Now astrology, in my view, is the thin end of the wedge. You start by studying the zodiac and sooner or later you’re going to be a pushover for E.S.P., telepathy, telekinesis, spiritual messengers, mystic visions, witchcraft, psychometry and any of the hundreds and thousands of other magical themes. So astrology (or any of the other subjects I’ve mentioned) is an introduction, if you want to look at it that way, to a whole new vision of life.
What I have tried to do in this book is to present you with information pretty much as it came to me. While I don’t claim to be an expert on anything (the sorcerer’s apprentice, remember?) I have brought to my quest the attitude and experience of a skeptical but, nevertheless, sympathetic reporter; I have tried to uncover not magic but evidence of magic, a documentation of as much of that pagan lore as I was able to find beneath the debris of 2,000 years of Christianization.
I am no archaeologist, but I have perforce had to learn something of archaeology. And history. And comparative religions. And contemporary occult thought. I have tried to pay my respects to the experts in these fields and many others, and present as wide a cross-section of their views as possible. At times I may have done them less than justice, but it has never been my intention to reject any of their theories out of hand. The plain fact is that none of us knows the truth about the past; we can only guess, and sometimes the wildest maverick hypotheses of one generation are the stone-cold ‘truths’ of another.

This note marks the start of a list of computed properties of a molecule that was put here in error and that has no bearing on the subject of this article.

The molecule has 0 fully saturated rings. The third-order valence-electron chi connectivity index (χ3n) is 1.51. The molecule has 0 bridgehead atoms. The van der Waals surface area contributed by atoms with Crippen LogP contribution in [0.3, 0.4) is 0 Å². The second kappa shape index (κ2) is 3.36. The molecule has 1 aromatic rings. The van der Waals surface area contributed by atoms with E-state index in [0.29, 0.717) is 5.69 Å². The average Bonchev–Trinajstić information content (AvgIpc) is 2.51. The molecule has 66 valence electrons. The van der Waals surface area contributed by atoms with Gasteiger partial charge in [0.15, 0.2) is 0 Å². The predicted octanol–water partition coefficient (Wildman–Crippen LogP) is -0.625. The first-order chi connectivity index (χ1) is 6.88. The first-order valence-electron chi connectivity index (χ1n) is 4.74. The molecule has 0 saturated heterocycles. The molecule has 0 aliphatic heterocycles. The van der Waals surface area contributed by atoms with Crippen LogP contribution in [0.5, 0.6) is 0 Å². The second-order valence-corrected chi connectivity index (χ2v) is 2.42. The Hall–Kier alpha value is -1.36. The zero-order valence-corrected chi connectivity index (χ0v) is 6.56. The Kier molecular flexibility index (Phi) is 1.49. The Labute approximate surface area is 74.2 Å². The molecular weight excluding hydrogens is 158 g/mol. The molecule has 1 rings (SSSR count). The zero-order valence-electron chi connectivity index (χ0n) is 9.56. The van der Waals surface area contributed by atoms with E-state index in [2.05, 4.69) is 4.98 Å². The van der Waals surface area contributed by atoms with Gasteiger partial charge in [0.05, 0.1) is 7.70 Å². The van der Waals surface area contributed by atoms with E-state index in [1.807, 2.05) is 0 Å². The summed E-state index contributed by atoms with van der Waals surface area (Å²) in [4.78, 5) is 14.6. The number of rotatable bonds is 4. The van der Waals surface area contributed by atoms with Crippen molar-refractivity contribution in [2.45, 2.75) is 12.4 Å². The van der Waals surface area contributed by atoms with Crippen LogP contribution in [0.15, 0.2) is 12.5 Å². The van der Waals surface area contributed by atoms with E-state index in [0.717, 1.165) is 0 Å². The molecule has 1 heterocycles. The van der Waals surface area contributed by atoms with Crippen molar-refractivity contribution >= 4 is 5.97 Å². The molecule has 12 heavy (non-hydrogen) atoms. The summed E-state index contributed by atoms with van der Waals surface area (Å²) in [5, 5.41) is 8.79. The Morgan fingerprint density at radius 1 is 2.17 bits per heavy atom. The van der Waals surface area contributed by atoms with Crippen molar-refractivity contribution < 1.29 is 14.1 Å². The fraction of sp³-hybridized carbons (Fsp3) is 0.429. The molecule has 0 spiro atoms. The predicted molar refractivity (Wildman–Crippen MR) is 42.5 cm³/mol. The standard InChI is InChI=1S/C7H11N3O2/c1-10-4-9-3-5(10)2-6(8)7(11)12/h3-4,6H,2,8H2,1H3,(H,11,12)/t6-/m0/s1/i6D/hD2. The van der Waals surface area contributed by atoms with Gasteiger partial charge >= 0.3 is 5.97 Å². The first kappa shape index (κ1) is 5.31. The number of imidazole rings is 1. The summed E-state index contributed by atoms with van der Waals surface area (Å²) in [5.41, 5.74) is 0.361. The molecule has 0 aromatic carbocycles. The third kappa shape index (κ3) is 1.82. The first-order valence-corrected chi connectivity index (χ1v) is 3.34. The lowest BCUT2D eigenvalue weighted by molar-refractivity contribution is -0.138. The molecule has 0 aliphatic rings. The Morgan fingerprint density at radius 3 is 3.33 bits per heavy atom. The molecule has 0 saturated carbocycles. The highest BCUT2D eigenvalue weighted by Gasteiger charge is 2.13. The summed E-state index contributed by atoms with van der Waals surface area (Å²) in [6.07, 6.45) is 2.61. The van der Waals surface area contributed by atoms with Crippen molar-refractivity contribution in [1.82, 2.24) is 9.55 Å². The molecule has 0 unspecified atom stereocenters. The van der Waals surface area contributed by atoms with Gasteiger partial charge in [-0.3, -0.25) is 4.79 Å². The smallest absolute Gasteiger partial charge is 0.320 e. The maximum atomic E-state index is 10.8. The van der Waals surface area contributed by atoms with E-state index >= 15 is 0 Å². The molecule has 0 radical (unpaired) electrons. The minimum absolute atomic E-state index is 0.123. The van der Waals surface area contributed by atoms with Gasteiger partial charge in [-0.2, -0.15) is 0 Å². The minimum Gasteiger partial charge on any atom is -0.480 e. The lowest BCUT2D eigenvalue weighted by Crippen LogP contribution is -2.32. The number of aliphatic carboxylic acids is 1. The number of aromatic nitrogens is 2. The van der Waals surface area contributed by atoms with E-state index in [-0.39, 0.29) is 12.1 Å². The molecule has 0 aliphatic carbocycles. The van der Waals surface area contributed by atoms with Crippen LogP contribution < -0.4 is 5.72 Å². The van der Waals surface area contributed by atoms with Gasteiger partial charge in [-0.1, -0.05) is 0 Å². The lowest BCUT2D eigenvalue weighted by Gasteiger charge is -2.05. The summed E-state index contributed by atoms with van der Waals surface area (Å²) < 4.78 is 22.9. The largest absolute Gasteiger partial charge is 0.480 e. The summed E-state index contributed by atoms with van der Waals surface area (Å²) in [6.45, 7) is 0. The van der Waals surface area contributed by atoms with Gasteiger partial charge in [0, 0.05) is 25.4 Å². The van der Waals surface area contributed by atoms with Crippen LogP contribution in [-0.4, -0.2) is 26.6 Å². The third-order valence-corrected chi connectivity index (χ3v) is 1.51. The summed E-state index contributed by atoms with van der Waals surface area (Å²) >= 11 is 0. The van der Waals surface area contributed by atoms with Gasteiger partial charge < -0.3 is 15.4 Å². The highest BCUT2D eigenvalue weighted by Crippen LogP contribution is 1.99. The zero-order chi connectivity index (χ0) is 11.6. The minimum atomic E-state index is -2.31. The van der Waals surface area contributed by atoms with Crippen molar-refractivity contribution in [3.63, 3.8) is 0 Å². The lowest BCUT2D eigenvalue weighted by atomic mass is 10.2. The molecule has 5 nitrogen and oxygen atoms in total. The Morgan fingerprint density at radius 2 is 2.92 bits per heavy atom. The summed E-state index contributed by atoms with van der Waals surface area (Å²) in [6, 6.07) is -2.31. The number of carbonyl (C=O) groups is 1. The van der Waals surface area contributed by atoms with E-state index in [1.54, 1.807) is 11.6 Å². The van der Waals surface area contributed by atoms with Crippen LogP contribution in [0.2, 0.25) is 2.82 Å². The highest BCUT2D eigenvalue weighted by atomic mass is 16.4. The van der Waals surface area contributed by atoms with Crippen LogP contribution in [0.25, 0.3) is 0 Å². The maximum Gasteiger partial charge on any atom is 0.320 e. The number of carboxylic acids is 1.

On a personal level I kept wondering what it was that had transformed me from a newspaperman with an intense pre- occupation about tomorrow into an antiquarian researcher who delighted in nothing more than burying himself in an era hundreds and sometimes thousands of years in the past. All of a sudden my interests were not only history and archaeology, but Celtic customs, ancient pagan gods, folklore, legends and inanimate weathered stones, half forgotten on lonely moors.